Centre, SAI forced to take a stand on Lodha recommendations

After 28 sportspersons, that includes former Olympians and former India cricketers, initiated a petition that called for sweeping reforms in national sports bodies in the country the Supreme Court has sought a direct answer from the Centre about its views on the Justice Rajendra Mal Lodha committee that authored the radical reforms in cricket.

The 28 sportspersons have petitioned to the Supreme Court that the salutary Lodha panel recommendations be integrated with the National Sports Development Code of India 2011.   -  PTI

Thanks to the petition made by 28 sportspersons that includes former Olympians and former India cricketers, the Supreme Court has sought a direct answer from the Government of India (GOI) about its views on the Justice Rajendra Mal Lodha committee that authored the radical reforms in cricket report at the behest of the apex court to cleanse cricket administration in India.

The Supreme Court has also asked the Sports Authority of India (SAI) its view on the Lodha recommendations; the SAI functions directly under the Ministry of Youth Affairs and Sports, GOI.

The sportspersons have petitioned to the Supreme Court that the salutary recommendations by the Justice Lodha Committee should be integrated with the National Sports Development Code of India 2011.

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“It’s submitted that like in the game of cricket several oligarchies exist in other sports administration which is to the great detriment of the respective sports. It may also be noted that there is an urgent need to amend and rework the National Sports Code so as to ensure that sports administration is not treated as a self perpetuating business but instead must be for the betterment of the sports concerned,” said a release from the petitioners.

Those keenly following the intervention applications in the apex court, especially with regard to the Attorney General of India (AGI) , Mukul Rohatgi appearing for the GOI bodies, Association of Indian Universities (AIU), Railways and Services, feel that the GOI and SAI’s response will have a direct bearing on the order of the Supreme Court on July 18, 2016 that validated the Justice Lodha Committee recommendations.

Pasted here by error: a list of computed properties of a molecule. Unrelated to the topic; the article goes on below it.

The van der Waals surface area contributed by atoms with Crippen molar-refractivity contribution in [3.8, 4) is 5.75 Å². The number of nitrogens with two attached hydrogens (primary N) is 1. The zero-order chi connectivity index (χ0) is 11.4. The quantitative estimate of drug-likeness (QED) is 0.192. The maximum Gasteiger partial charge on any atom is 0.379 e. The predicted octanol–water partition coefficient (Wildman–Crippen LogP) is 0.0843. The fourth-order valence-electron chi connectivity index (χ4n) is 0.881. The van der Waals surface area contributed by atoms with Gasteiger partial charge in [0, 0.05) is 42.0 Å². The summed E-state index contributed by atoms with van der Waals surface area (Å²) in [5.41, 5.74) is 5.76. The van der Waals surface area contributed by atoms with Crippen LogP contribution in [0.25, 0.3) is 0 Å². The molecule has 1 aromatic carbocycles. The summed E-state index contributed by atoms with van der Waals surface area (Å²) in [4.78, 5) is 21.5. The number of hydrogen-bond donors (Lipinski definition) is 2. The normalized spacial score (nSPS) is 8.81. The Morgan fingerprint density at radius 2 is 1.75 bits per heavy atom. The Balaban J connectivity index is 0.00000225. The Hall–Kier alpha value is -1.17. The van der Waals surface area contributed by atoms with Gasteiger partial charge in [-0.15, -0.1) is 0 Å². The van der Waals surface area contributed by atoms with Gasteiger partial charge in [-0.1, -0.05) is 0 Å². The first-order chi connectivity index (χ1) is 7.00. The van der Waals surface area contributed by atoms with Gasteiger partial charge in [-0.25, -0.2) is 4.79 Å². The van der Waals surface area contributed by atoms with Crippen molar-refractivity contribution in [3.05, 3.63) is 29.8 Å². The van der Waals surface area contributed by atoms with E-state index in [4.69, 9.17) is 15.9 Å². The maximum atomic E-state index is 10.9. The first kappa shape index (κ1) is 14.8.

A veteran administrator said, “the AGI has already argued for a recall of the July 18 order of the Supreme Court. In the event of the GOI expressing an opinion against the Justice Lodha committee recommendations, one cannot rule out the possibility of the matter placed before the parliament.”

In an interview to a broadsheet the AGI said: “ I appeared in the BCCI matter for the first time on behalf of three organisations. It was not generally the Government of India, but it was essentially the ministry of railways, the tri-services of the armed forces and the association of Indian Universities. Yes of course, the railways ministry and armed forces ministry are part of Government of India.”

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The AGI argued, “I am seeking a recall of this order and have filed an application in this regard. I am also raising a more fundamental issue regarding the extent of judicial review in matters of internal administrations of a private society, be that BCCI or several other state associations.”

Most observers —BCCI administrators present and past —feel that the GOI has plunged into the vortex of an issue the BCCI and its full member units have been finding difficult to understand the Lodha recommendations and implement it following the Supreme Court order of July 18.

The recommendations, when fully enforced would wipe out virtually all of the administrators at the BCCI and State level because of the term, tenure and cooling off period rule and also age cap of seventy put in by the Lodha Committee. A few associations have begun redevelopment of its infrastructure.

The Gujarat Cricket Association (GCA) is reported to have estimated an expenditure of ₹ 800 crore for a state of the art venue at Motera and local officials say that without its present senior functionaries it will be difficult to go ahead with the project.